LIBERTARIAN MANKIW: Oh boy -- it looks like the top tax brackets are about to get jacked up! This is terrible!
RATIONAL ACTOR MANKIW: Just like in 2008 and 2010, when we predicted that the John Galts of the world would deprive the world of their talents? Wake me in another two years.
LIB: But this time it might actually happen! Obama is talking tough, Boehner is showing signs of weakness, and most people actually think it's not a bad idea!
RAT: Sorry, but I can't get too worked up over this. Maybe we can just run that 2010 column again.
LIB: For a third time? I'm not sure it was so persuasive the first two times. I think we need a new strategy.
RAT: The Times doesn't pay us nearly enough for these columns. I don't get out of bed for less than $10,000.
LIB: But this is our chance to shape the minds of America!
RAT: You mean the minds of Times readers. These are folks who advocate for higher taxes while reading about "reasonably priced" Massimo Dutti fashions.
LIB: Yes, precisely! They're torn between an ideological desire for higher tax rates and a personal desire to have more money.
RAT: Everyone wants more money.
LIB: Exactly! So we have to come up with some excuse to get them off this line in the sand about raising the marginal rates for incomes over $250,000. Obama doesn't really want to raise taxes, either -- he wants some sort of Grand Bargain that shows compromise and bipartisanship. How do we do this?
RAT: This sounds too hard. Are you sure we can't three-peat?
LIB: Hmmm. We just need some literary device . . . .
RAT: How about a column set in the future, designed as a warning about the present? Those always have the subtlety of a sledgehammer.
LIB: We did that already.
RAT: I know -- but when has that stopped us?
LIB: Hmmm. . . . If I could only get inside Obama's mind, and know what would be most convincing . . . . That's it!
LIB: I'll write a column as if I'm inside Obama's mind!
RAT: But what do you know about Obama? You were an advisor to Romney.
LIB: It's a dramatic device! I can put words in his mouth, and they'll sound like he's saying them.
RAT: So we're going to have the President parrot our economic policies? Sounds convincing.
LIB: Don't be sarcastic. We'll have a "moderate" Obama who parrots our positions. But then we'll have a "liberal" Obama who represents the left.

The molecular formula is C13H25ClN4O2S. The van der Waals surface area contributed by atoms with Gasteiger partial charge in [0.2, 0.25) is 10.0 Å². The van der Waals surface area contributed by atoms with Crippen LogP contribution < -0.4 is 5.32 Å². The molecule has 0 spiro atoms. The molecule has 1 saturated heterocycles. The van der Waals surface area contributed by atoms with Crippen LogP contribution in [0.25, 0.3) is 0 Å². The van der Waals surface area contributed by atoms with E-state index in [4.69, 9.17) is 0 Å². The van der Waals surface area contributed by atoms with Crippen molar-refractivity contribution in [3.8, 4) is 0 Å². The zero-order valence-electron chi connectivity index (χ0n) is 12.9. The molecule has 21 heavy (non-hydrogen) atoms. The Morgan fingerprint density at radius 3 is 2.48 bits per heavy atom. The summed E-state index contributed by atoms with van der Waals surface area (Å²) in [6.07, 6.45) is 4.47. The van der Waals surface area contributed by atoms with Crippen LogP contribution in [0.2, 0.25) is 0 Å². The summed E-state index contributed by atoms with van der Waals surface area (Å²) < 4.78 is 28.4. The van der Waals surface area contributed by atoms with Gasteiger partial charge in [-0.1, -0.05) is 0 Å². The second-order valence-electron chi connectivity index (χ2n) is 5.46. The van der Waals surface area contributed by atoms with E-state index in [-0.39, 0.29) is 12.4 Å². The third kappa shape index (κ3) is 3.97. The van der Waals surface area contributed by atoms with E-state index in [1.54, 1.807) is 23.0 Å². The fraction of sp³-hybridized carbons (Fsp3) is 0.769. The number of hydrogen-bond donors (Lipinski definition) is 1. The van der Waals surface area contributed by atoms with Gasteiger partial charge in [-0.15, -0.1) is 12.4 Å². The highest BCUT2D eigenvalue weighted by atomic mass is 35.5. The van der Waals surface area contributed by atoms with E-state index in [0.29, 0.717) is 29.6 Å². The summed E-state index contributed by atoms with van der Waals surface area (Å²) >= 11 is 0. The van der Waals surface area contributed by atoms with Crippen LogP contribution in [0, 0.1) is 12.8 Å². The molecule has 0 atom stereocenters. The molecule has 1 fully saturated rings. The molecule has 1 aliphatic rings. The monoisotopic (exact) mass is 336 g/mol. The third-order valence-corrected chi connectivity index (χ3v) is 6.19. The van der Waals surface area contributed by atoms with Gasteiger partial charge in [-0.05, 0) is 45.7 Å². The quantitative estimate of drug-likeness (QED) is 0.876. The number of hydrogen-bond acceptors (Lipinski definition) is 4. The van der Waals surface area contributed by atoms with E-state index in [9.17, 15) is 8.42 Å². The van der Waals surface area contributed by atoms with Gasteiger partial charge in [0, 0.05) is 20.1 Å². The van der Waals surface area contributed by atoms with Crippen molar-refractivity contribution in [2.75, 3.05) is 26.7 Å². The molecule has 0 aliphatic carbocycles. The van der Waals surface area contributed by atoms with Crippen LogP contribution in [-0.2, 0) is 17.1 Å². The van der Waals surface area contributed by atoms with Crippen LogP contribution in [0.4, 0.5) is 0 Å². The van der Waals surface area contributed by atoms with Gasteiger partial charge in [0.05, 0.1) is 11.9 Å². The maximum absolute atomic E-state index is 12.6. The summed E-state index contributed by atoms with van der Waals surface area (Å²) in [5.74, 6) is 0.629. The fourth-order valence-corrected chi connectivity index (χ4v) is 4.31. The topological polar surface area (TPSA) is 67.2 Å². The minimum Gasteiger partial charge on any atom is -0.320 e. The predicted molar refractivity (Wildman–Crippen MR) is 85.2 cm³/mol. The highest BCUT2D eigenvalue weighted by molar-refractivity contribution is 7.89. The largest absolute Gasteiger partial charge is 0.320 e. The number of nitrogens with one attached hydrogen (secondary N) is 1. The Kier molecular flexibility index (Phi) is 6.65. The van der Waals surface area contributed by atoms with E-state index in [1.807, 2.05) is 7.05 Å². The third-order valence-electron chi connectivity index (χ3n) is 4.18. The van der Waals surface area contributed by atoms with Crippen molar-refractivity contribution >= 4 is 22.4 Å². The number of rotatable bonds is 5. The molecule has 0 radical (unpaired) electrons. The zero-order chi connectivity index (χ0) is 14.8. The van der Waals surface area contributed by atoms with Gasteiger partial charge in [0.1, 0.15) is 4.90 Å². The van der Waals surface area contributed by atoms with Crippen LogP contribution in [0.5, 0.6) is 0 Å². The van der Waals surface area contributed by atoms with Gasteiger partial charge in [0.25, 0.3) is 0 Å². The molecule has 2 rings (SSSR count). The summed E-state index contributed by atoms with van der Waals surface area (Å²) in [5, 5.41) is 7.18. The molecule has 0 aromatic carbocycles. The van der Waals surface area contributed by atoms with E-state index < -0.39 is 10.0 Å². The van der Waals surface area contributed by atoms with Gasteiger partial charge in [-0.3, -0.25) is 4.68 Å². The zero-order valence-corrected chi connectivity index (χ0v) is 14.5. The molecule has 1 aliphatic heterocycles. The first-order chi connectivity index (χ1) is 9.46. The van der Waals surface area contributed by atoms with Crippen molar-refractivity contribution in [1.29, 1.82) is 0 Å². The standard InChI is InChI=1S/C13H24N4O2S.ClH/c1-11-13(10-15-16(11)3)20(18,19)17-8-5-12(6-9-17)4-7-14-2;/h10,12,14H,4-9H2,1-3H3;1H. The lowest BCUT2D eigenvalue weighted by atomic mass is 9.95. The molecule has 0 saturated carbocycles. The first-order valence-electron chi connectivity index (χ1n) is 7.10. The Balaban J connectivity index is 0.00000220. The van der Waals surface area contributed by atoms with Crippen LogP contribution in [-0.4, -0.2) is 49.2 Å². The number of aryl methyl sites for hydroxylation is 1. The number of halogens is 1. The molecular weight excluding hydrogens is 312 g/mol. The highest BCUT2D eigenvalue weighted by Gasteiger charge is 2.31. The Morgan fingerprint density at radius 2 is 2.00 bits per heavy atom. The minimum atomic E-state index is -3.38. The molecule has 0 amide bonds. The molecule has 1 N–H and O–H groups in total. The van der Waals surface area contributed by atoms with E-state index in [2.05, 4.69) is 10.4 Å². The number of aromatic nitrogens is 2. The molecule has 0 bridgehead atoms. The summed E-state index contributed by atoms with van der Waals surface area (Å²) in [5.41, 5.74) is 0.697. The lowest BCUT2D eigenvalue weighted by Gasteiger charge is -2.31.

RAT: You mean a caricature to which we can attribute extreme positions? Like a desire to raise taxes to 73%? To create a European-style safety net? To push the country into recession? To make the country more like California and . . . France?!?
LIB: You betcha! The "moderate" positions will look positively benign in comparison.
RAT: But the moderate policies will just be a warmed-over version on Romnomics, no?
LIB: Sure. What's your point?
RAT: I'm sure that'll be convincing. I better go make some real money before the tax rates go up. I'm extremely sensitive to those, you know. Oh, one last thing -- are you sure this won't sound like a stilted version of a sixth-grade play?
LIB: Well, these imagined dialogues are tough to pull off. I'll do my best. Let's see --"It’s fun to make the plutocrats squirm." That's great -- liberal Obama would totally say something like that.
RAT: Hey, if this thing actually does take off, make sure we own the rights to these characters. I can see "liberal and moderate Obama" T-shirts, mugs, salt and pepper shakers . . . . Can we start a couple Twitter feeds?
LIB: "Are you nuts? I don’t want to become France." You get 'em, moderate Obama!
Tuesday, November 20, 2012
My daughter is well past Sesame Street age, although she spent a year (from 20 months to 32 months) carrying a stuffed Elmo everywhere. But given the news that the man who created Elmo, Kevin Clash, has resigned from the show in the wake of two separate allegations of child sexual abuse, a question:
Can Elmo survive as a character? Sesame Street producers insist he can, that other puppeteers are trained to do the character and that "Elmo is bigger than any one person." But can parents separate Elmo the character from the person who played him, given how much attention Clash himself has received? And there are two aspects to this question. First, will parents allow their kids to like, watch, and play with Elmo? Second, what do the show and parents do with the fact that most of the 2013-14 season (the show's 44th) has been taped, meaning Clash will be playing Elmo well into 2014?
Monday, November 19, 2012
Final sports/election link
One final sports "predictor" of the presidential election: The winner of The Game--a Harvard win means a Democratic president, a Yale win means a Republican president. This held form this year, as Harvard won 34-24.
More broadly, since they have been playing since 1875, we actually have some data to work with.
• Since the origins of the rivalry, there have been 35 presidential elections and 32 games (no games in 1888, 1894, or 1940), this has held 20 times (62 %--not that impressive). That includes the Harvard Beats Yale 29-29 tie in 1968. Maybe that election should have gone to the House of Representatives.
• Over the last 18 elections and 17 games going back to 1940 (again, no game in 1944 because of World War II), it has held 14 times (82 %--much better).
• In my lifetime, going back 12 elections and 12 games to 1968, it has held 9 times (75 %).
• Over the last 9 elections going back to 1980 (call it my political lifetime), it has held 8 times (89 %); the only miss was W's reelection in 2004.